Is Prynne 'Impenetrable'?

In November 2010 the Times Literary Supplement published a piece by Robert Potts on Prynne's more recent work. Whilst most of what Potts says makes sense, he did describe 'Streak~~~Willing~~~Entourage~~~Artesian' as "impenetrable". I have a number of problems with this- the use of this particular adjective implies that the work is so difficult that it can never be penetrated at any level and thus deters those new to Prynne from considering this particular sequence. Elsewhere on these pages I have tried to show how it is possible to read 'Streak' and gain some sense (albeit partial) of what it might be about. In response to Potts, I would now like to demonstrate how some understanding may be further developed.

Set out below is the fourth poem in the 'Streak' sequence.

Same terrace same fuse at delinquent if mass
coherent grange pasture, epic on street-plan
will re-use its passive wrap. New all the same
to radiant flat premise. Ascending to linear

Coating mint ascorbic do present look over
to hold near yet seen near gain for split claim
elatior what is, can you say. Over this eye
fold little hook disturb now severe hunger

Out of and over descending to heartbeat,
foster self-same in a whirr be saccadic score
to our here massif. To coax who will grated
censure intensive callow found, swallow inter

Lines of a prism. Reach trucial planar twin
hold to took pliancy hours motionless, seam
same more link. More of same melt sleep loss
invoice step belong. They so full starved still

Flee graven no other, where identical so sat
tight to be, be assumed. Live shined in mercy
how is. Ledge fold durable ripen your sleeve,
gradual to plead for. Defect breathe manner

Labiate tender greed for station, partial need
same time after can you, throat dry all along
diminishment. Orbit be learn, fly other to fall
out of some world shall from hunger substitute.

I'm the first to accept that there are aspects of this that are very difficult indeed and require more than a little readerly attention but I also think there are ways in to at least a provisional understanding. I remain of the view that the main focus of 'Streak' is on the recent civil war in Ulster that we call the 'Troubles' and intend to show how this particular poem may have important things to say about that conflict.

The history of the British in Ireland can be seen as an unfolding tragedy that continues to this day. The various inept attempts by successive regimes to exert control over the Irish people have led to immense loss of life and ruinous disaster. I don't say this because of any sympathy for the Provisional IRA, indeed I find Gerry Adams' description of himself as a freedom fighter more than a little hard to take, but I do recognise that British involvement in Ireland has always been disastrous.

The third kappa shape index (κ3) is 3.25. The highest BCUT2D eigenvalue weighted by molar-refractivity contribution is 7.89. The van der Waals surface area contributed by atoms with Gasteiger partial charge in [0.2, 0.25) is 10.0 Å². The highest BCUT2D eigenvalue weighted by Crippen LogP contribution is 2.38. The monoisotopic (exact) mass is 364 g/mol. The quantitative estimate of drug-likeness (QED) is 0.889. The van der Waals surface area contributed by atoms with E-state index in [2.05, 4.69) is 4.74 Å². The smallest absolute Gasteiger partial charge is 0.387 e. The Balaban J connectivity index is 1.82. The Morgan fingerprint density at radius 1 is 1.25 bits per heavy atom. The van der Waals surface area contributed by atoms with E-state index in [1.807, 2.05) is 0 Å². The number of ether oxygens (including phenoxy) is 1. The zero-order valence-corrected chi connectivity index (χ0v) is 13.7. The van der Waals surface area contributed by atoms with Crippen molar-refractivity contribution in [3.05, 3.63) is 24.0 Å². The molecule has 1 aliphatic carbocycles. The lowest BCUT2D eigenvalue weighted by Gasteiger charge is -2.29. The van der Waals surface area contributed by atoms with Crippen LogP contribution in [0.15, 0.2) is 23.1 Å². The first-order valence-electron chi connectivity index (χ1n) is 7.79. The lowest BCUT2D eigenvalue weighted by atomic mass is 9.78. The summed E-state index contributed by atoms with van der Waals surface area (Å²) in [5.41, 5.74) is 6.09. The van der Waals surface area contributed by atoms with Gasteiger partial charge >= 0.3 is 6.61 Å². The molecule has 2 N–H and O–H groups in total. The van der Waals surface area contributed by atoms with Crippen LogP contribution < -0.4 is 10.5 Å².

I initially arrived at what 'Streak' might be about by noticing he references to hunger and to words relating to bombs. I took the hunger references to relate to the hunger strikes of the early eighties but reading the above has caused me to consider other elements. When internment was first introduced in 1971, what became known as the five techniques were used against some of the interned. These were a combination of:

It would therefore seem that 'throat dry all along", "so full starved", "hours motionless", "sleep loss" and "severe hunger" may refer to these techniques. Prynne has written about torture before, most notably in 'Refuse Collection' which is a response to events at Abu Ghraib.

Prynne has a strong interest in paradox and contradiction. Reading this, one immmediate paradox springs to mind is that in 1971 republican prisoners were deprived of food by their captors yet ten years later republicans starved themselves to death as a protest at not being granted political status whilst in prison. I think if we read 'station' as 'status' then this becomes a bit clearer.

One of the less oblique phrases in the poem is "lived shined in mercy / how is" which I'm provisionally taking as a reference to the role of the Catholic faith in providing tacit support to the Provisional IRA and more specifically the way that Catholicism promotes martyrdom as a good thing. Those of us who were politically active on the British mainland at the time could never get our brains around why people would want to starve themselves to death as a means of protest and why the Catholic community should be so avidly supportive. I'm a little clearer now on this but it's still more than a little disturbing.

As far as I can make out 'saccadic score' relates to eye movement and this fits in with Prynne's interest in perception. I've discovered the saccadic distractibility score but I'll need to read more about it to make full sense of the reference.

I read 'hook disturb now servere hunger' as the contrast between British troops pulling suspected republicans off the streets in 1971 at the start of internment and the hunger strikes ten years later. The introduction of internment did have the efect of further radicalising the catholic community and led to many 'disturbances' (including Bloody Sunday).

At this point things become less clear, I don't understand the 'lines of a prism' reference and I'm trying hard to avoid thinking about the repeated use of 'same' which occurs throughout the sequence. I am sufficiently interested to contiue the 'work of interpretation' that Prynne demands and I hope that I've shown that the 'Streak' sequence is not by any means impenetrable.